KUALA LUMPUR, June 28 — It’s a little after half past two on a Tuesday in June, and Mohd Rizal bin Abu Bakar is very chatty.

The George Town, Penang native was talking to his business partner Nabilah Lee Lee Chong — in fluent Hokkien, no less.

Together, the duo run La Achee Porra, a Jawi Peranakan restaurant in the heart of downtown Kuala Lumpur.

The 52-year-old former floral designer traces his roots to Palembang, Indonesia as well as India.


“My grandmother is actually Indian Muslim, and there’s some Arab and things like that in there as well,” he says of his Jawi Peranakan heritage. “It’s a mixture of Malay, the Nusantara and also the Straits and things like that.”

But what, or who are the Jawi Peranakan?

“Jawi Peranakan are found mostly in Penang and Singapore, and the definition isn’t specified,” he explains. “Mostly Muslim traders from Iran, from India, Arabs, from Afghanistan and Pakistan and some are from Sumatra married to local Malays.”


Historically, they were an elite group in British Malaya. “They had a lot of big houses, mansions; they wore a lot of jewellery and gold at home. For them, it was nothing – it was a costume they must wear,” Rizal adds.

“You could call them golongan bangsawan. Their culture was very different; they were very lavish with their food and very orderly in the manner of serving — tertib, you know?”

Jawi Peranakan food is often regarded as a celebratory cuisine, typically served during big occasions, such as a wedding kenduri.

“It’s festive food, and the way we serve it is not like nasi kandar where all the dishes go on the rice,” Rizal explains. “It’s totally different; it’s actually by hidang, individual portions. You will have the chicken by itself, the dalca by itself, the korma, the daging — they will never be mixed.”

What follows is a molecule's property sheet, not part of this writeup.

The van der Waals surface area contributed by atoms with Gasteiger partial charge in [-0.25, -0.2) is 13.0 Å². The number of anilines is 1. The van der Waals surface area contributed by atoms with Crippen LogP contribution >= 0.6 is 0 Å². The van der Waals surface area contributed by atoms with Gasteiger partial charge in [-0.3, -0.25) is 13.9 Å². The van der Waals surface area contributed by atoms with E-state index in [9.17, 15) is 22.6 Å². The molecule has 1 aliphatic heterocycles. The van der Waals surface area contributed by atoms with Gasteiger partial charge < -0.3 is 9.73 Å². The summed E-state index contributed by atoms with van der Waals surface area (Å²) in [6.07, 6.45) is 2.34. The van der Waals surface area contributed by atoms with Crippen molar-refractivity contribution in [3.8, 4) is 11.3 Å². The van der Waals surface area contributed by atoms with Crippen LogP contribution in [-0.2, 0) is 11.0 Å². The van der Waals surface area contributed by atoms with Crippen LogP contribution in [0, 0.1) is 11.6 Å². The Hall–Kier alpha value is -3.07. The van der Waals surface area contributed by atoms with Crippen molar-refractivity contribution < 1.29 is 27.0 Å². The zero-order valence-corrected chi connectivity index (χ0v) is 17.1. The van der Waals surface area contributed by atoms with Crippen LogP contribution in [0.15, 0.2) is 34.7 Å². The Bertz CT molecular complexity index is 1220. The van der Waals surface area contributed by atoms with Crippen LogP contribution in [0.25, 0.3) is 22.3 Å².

Still, there are few airs about the restaurant we are sitting in, where the food is self-service. But the golden plates in which a portion of nasi tomato arrives are perhaps a nod to the more ritzy customs of this underrepresented cuisine.

Mohd Rizal bin Abu Bakar, chef and co-owner of La Achee Porra.
Mohd Rizal bin Abu Bakar, chef and co-owner of La Achee Porra.

In Kuala Lumpur, there aren’t many restaurants where one might find nasi lemuni — light, fluffy rice, topped with cashews and honey-sweet sultana raisins, and dyed a dark purplish-green by the titular daun lemuni.

“A lot of people don’t know what Jawi Peranakan is; a lot of people think we’re an Italian restaurant because of the word 'La' in the name,” Rizal says, laughing.

“Some people think that we’re Baba Nyonya because of the word peranakan. It’s not really explained, but peranakan can mean something like adoption: you can be Baba Nyonya Peranakan, you can be Arabic Peranakan and things like that.”

Rizal likes to tell a simplified story in explaining Jawi Peranakan cuisine to new customers.

A portion of 'nasi lemuni' — the rice gains its dark purplish-green hue from 'daun lemuni', which is rarely grown outside of the north.
A portion of 'nasi lemuni' — the rice gains its dark purplish-green hue from 'daun lemuni', which is rarely grown outside of the north.

“Nobody wants to listen to blah, blah, blah, too long an explanation. I always explain to my customers in a very brief way: the Arabs or the Indian Muslims bring their spice; the wife wants to put serai and daun pandan.”

He pauses, almost theatrical in his delivery. “The husband will then say, ‘Put lah some cashew nuts. I don’t like the taste of coconut. Put almonds inside also, you can blend it — close one eye and it looks like coconut milk.’ So that’s how it was created!”

The story’s simple, but the reality is — as it often is — quite different.

Rizal is candid about the biggest challenge they face, which is introducing customers to the culture, and ultimately, helping customers develop an appreciation for the value of Jawi Peranakan cuisine.

Rizal portioning out a plate of 'ayam cabai hidup'.
Rizal portioning out a plate of 'ayam cabai hidup'.

“It’s been around for centuries, but just not as popular as the Baba and Nyonya where the community is bigger,” he says, referring to the Jawi Peranakan community. “Sometimes people don’t even know that they are Jawi Peranakan, because they’ve moved around.”